A few months ago, I went for my annual physical and got some less than stellar news. My A1C (the predictor for diabetes) was high. Not insane crazy high, but high enough that I needed to do something about it. At first, I kinda freaked out. After all, I love my bread and pasta and making time to exercise everyday? Umm… sure; I’ll get right on that! After getting over the initial annoyance with myself, I got to work on changing the way Jeff and I eat and how we live our lives.
As many of you know, my schedule is pretty hectic, hence the long periods that I sometimes go through with no posts. The thought of trying to work in exercise sessions and other life changing things made me cringe. I was pretty good about going to the gym when I was younger but as I got older (and more frugal) the gym was less appealing. I tried going for walks but I was constantly thinking about all the things I needed to be doing other than walking.
The first thing I did was to get more active around my house. Just keeping busy doing little projects and even the everyday stuff that I wasn’t doing everyday made a big difference in my activity levels. I also started waking up at the same time everyday, even if I had nowhere to be. Now, I wake up at 7:00 – 7:30 every morning and get my day started immediately. I know it’s not super early and many of you are already at work by then, but for me, it’s a big deal. I try to stay active most of the day. I am spending less time on the computer and in front of the TV. Instead, I weed my garden, pick up the house or truck laundry up and down two flights of stairs. Jeff and I have also done a ton of projects around the house. The more I move, the more energy I have to keep moving.
The second thing I did was to make sure I eat something for breakfast every morning. I never really bought that “most important meal of the day” business until recently. Having something small for breakfast every morning gets my metabolism going and my body burning some of that
fat stored energy I’ve been saving up. My breakfast usually consists of a Carnation Instant Breakfast with 1% milk. I bought a 30 pack at Costco for $10 so it’s a pretty inexpensive breakfast even with the cost of milk factored in.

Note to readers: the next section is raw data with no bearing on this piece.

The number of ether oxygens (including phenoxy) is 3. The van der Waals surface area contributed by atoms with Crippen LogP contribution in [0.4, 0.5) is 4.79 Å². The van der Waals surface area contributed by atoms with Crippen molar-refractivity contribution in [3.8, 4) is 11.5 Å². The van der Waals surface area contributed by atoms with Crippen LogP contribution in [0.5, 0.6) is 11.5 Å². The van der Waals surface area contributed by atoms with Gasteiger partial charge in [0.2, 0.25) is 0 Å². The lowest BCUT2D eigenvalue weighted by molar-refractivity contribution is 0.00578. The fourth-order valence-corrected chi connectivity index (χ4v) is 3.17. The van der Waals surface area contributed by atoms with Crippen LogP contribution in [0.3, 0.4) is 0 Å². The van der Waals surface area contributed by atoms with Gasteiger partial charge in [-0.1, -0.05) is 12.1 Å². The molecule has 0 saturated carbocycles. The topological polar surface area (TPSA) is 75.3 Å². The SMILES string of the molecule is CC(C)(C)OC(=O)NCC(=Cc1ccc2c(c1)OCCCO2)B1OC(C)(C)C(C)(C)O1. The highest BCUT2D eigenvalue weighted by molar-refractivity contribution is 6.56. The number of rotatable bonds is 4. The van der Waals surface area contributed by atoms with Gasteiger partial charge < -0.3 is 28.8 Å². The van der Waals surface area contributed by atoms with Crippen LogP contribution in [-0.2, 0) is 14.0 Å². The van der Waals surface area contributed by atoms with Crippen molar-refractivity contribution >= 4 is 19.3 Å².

Next, I took a look at what we were eating. I started menu planning again. I cut down on how much pasta we were eating. We switched to whole wheat (for me) and white whole wheat (for Jeff). I bought some white whole wheat flour to mix with regular white flour at home. I started watching our portions. I make sure that we have veggies in the house to snack on, like carrot and celery sticks and cucumber slices. I stopped buying potato chips and switched to pretzels instead. I did find some great chip-like things at Costco called PopChips. They look like chips but are popped like rice cakes. They are really low in fat and taste yummy.
One thing that really helped me get an initial handle on how much I should be eating is a site called MyFitnessPal. It’s a site (and phone app) that allows you to track your calories and activity. I used it for about a week or two to get a handle on what portions should look like and how much I should be eating. It’s also good for looking up info on food at restaurants when you are dining out. By the way, it’s free!
I know it doesn’t sound like a lot of change, but in two months, I’ve lost eight pounds and two pants sizes. I have a lot more energy, my house is cleaner and more organized and we really aren’t spending much more on food. The extra money I’m spending on fresh ingredients is offset by the fact that I am making smaller meals. Plus, this is something I can live with. I don’t feel like I’m on a diet. I’ve seen so many people diet just to gain the weight back. I feel this is something we can do for the long haul.